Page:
# Instantaneous Velocity

## Key Questions

Instantaneous velocity is the derivative or slope of the distance function.

#### Explanation:

Let the distance function be $s \left(x\right)$

Then, the instantaneous velocity at x:

instantaneous velocity $= v \left(x\right) =$ ""_(hrarr0)^lim[s(x+h)-s(x)]/h

hope that helps

See explanation

#### Explanation:

If I remember correctly!!!

For this expression to be used you are talking about obtaining the velocity at any absolutely minute moment in time on a changing velocity.

The change in velocity is acceleration. The thing is; acceleration could also be changing giving you a double whammy!

If you were to plot the changing velocity against time then you would get a curve. The tangent to this curve at any point is the resulting acceleration.

Check this to make sure it is correct: the instantaneous velocity is a lead up to the process of differentiation and or integration in Calculus.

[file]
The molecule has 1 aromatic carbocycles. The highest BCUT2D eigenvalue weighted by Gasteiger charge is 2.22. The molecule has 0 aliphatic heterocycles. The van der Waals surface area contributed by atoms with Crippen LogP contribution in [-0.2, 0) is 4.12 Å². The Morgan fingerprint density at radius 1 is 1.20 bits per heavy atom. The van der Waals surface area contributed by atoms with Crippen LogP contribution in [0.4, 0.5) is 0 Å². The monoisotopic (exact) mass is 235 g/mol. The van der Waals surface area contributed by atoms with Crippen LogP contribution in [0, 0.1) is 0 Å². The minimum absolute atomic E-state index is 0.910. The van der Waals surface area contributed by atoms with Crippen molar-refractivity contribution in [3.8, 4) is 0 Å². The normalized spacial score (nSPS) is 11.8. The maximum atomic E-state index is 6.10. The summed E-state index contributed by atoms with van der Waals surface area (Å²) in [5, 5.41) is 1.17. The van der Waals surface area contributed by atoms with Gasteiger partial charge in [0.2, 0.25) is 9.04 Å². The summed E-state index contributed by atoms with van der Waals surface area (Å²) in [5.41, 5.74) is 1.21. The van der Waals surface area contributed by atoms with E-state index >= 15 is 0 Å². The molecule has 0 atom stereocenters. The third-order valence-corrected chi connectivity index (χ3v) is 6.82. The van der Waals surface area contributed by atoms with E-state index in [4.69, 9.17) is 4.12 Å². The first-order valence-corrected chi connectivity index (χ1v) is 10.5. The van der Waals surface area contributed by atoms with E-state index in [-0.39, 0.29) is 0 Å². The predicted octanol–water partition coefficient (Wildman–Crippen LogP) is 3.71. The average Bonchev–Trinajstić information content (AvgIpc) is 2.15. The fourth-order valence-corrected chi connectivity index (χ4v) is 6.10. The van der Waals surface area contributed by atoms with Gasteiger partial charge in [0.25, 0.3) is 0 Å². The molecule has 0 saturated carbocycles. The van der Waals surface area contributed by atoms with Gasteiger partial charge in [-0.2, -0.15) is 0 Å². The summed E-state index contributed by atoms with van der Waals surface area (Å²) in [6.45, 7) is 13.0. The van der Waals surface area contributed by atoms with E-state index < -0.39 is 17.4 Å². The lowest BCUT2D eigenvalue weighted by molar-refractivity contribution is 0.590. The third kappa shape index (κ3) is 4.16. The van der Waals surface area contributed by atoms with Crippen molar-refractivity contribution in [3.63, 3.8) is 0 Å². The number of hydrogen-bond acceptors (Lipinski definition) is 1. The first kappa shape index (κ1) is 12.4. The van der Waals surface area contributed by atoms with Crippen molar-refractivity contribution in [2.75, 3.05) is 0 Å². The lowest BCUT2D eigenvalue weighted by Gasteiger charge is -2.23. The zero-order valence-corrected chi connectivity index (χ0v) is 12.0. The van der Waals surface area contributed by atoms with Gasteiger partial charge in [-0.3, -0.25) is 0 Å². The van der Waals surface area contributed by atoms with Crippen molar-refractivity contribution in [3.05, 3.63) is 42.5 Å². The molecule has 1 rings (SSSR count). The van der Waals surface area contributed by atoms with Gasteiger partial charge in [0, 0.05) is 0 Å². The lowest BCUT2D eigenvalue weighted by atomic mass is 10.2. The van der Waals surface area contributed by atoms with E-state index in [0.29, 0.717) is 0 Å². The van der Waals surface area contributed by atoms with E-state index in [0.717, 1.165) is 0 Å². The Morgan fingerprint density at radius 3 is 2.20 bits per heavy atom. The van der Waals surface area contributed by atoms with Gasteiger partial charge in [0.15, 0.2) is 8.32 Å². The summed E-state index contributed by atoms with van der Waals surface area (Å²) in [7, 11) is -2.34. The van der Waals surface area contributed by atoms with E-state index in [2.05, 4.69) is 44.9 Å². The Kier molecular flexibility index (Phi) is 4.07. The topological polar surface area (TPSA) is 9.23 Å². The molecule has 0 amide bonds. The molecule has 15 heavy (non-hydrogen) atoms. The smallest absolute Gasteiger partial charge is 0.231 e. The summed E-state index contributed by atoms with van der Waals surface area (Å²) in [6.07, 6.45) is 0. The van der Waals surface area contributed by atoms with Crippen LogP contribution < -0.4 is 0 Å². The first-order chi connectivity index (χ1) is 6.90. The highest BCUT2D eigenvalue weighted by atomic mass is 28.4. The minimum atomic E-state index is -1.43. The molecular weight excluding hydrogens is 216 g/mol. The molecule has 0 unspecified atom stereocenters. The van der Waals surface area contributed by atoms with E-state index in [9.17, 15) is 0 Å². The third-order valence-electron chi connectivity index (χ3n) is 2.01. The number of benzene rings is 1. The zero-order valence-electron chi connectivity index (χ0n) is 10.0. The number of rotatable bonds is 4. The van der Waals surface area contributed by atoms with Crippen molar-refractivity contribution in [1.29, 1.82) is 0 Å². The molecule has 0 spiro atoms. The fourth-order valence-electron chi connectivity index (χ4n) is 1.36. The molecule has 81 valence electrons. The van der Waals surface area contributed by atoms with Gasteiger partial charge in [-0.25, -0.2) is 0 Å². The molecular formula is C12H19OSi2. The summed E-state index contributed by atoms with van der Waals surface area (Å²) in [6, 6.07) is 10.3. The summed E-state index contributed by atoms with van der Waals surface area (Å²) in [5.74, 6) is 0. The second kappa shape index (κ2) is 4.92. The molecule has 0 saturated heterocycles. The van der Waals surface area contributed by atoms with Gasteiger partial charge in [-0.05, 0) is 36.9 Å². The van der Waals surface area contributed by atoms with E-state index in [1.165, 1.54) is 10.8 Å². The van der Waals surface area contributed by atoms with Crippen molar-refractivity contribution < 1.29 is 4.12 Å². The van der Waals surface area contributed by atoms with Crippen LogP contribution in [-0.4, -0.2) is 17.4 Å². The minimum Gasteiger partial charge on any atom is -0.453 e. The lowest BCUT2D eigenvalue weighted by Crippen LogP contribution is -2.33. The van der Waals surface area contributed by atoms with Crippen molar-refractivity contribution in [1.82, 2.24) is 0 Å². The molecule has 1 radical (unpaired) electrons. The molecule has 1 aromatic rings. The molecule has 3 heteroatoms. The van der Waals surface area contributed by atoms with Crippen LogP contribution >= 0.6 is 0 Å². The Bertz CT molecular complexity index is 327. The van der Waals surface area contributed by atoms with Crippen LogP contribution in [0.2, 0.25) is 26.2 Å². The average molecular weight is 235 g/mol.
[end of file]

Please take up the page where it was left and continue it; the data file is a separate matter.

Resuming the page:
• The instantaneous velocity is found by taking the derivative of the curve and then substituting in a value of x.

Example:

$f \left(x\right) = {x}^{3}$

$f ' \left(x\right) = 3 {x}^{2}$

Below are the instantaneous velocities at various values of $x$ for the curve.

$x = - 3 \to f ' \left(- 3\right) = 3 {\left(- 3\right)}^{2} = 27$

$x = 0 \to f ' \left(0\right) = 3 {\left(0\right)}^{2} = 0$

$x = 1 \to f ' \left(1\right) = 3 {\left(1\right)}^{2} = 3$

$x = 5 \to f ' \left(5\right) = 3 {\left(5\right)}^{2} = 75$